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Title: Energy Storage Industry Acceptance.


Abstract not provided.

Publication Date:
Research Org.:
Sandia National Lab. (SNL-NM), Albuquerque, NM (United States)
Sponsoring Org.:
USDOE Office of Electricity Delivery and Energy Reliability (OE)
OSTI Identifier:
Report Number(s):
DOE Contract Number:
Resource Type:
Resource Relation:
Conference: Proposed for presentation at the New Mexico Regional Energy Storage and Grid Inegration Workshop .
Country of Publication:
United States

Citation Formats

Schenkman, Benjamin L, and Borneo, Daniel R. Energy Storage Industry Acceptance.. United States: N. p., 2016. Web.
Schenkman, Benjamin L, & Borneo, Daniel R. Energy Storage Industry Acceptance.. United States.
Schenkman, Benjamin L, and Borneo, Daniel R. 2016. "Energy Storage Industry Acceptance.". United States. doi:.
title = {Energy Storage Industry Acceptance.},
author = {Schenkman, Benjamin L and Borneo, Daniel R.},
abstractNote = {Abstract not provided.},
doi = {},
journal = {},
number = ,
volume = ,
place = {United States},
year = 2016,
month = 8

Other availability
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  • The author discusses how thermal energy storage (TES) technologies, which include heat and cool storage systems, offer energy-related as well as economic benefits to both customers and utilities. Customers who install demand-size management (DSM) options such as TES systems for space heating or cooling can reduce their off-peak periods. TES system allow customers to take advantage of lower-priced off-peak rates, as well as avoid high demand charges during peak periods. In these DSM technologies, electricity, used during off-peak hours, heats or cools a storage medium. This medium is then used, during on-peak hours, to heat or cool a customer's facility.
  • Applications of Thermal Energy Storage (TES) in a paper and pulp mill powerhouse were studied as one approach to the transfer of steam production from fossil fuel boilers to waste fuel (''hog fuel'') boilers. Data from specific mills were analyzed, and various TES concepts evaluated for application in the process steam supply system. Constant pressure and variable pressure steam accumulators were found to be the most attractive storage concepts for this application. Performance analyses based on the operation of a math model of the process steam supply system indicate potential substitution of waste wood fuel for 100,000 bbl oil permore » year per installation with the accumulator TES systems. Based on an industry survey of potential TES application, which requires excess base steaming capability, the results from the individual installation were extrapolated to a near-term (1980s) fossil fuel savings in the paper and pulp industry of 3.2 x 10/sup 6/ bbl oil/year. Conceptual designs of mechanical equipment and control systems indicate installation, indicating an after tax return on investment of over 30%.« less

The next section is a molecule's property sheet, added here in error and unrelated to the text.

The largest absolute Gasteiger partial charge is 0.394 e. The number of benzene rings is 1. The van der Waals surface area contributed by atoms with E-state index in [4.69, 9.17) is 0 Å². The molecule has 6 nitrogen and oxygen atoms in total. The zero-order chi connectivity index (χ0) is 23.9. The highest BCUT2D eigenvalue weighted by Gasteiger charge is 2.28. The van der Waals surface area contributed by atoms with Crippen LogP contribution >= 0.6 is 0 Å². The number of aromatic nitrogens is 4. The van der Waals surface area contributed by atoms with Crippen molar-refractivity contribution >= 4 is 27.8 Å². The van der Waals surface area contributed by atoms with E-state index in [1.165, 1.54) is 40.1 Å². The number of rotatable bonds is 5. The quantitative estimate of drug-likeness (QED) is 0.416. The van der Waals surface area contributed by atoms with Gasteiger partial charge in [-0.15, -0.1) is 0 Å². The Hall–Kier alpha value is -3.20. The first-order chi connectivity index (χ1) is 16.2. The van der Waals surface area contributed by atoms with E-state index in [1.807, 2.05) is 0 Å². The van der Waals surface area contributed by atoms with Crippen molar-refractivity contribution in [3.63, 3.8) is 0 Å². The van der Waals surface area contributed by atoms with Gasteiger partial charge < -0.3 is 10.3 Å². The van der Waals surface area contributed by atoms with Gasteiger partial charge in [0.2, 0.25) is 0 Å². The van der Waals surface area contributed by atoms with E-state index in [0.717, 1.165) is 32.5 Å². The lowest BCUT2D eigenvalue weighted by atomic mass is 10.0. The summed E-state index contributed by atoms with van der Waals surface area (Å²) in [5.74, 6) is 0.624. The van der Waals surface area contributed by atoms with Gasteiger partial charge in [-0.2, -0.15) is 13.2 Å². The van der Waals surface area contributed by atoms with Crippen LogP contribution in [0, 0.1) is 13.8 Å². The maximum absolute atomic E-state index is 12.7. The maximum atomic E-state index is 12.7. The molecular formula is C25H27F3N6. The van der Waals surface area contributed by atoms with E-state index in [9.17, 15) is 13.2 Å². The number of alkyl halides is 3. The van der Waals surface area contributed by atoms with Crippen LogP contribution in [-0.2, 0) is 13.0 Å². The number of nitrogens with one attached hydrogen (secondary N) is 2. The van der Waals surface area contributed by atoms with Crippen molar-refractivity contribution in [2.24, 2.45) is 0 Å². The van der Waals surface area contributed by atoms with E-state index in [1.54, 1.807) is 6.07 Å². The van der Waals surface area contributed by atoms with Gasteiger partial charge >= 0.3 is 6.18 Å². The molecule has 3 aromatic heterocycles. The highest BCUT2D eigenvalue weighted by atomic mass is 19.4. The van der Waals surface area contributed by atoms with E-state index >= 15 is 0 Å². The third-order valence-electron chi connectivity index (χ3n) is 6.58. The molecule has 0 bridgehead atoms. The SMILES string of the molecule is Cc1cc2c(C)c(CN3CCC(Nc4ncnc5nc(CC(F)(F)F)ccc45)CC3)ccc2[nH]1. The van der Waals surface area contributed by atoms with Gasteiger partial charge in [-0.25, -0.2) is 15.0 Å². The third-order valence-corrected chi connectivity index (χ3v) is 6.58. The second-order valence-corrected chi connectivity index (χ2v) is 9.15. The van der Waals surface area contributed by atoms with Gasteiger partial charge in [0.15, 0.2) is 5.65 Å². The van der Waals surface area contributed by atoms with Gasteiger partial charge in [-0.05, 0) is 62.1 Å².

• The concept of using gassy unminable coalbeds for carbon dioxide (CO2) storage while concurrently initiating and enhancing coalbed methane production may be a viable near-term system for industry consideration. Coal is our most abundant and cheapest fossil fuel resource, and it has played a vital role in the stability and growth of the US economy. With the burning of coal in power plants, the energy source is also one of the fuels causing large CO2 emissions. In the near future, coal may also have a role in solving environmental greenhouse gas concerns with increasing CO2 emissions throughout the world. Coalmore » resources may be an acceptable and significant {open_quotes}geological sink{close_quotes} for storing CO2 emissions in amenable unminable coalbeds while at the same time producing natural gas from gassy coalbeds. Industry proprietary research has shown that the recovery of coalbed methane can be enhanced by the injection of CO2 via well bores into coal deposits. Gassy coals generally have shown a 2:1 coal-absorption selectivity for CO2 over methane which could allow for the potential of targeting unminable coals near fossil fueled power plants to be utilized for storing stack gas CO2. Preliminary technical and economic assessments of this concept appear to merit further research leading to pilot demonstrations in selected re ions of the US.« less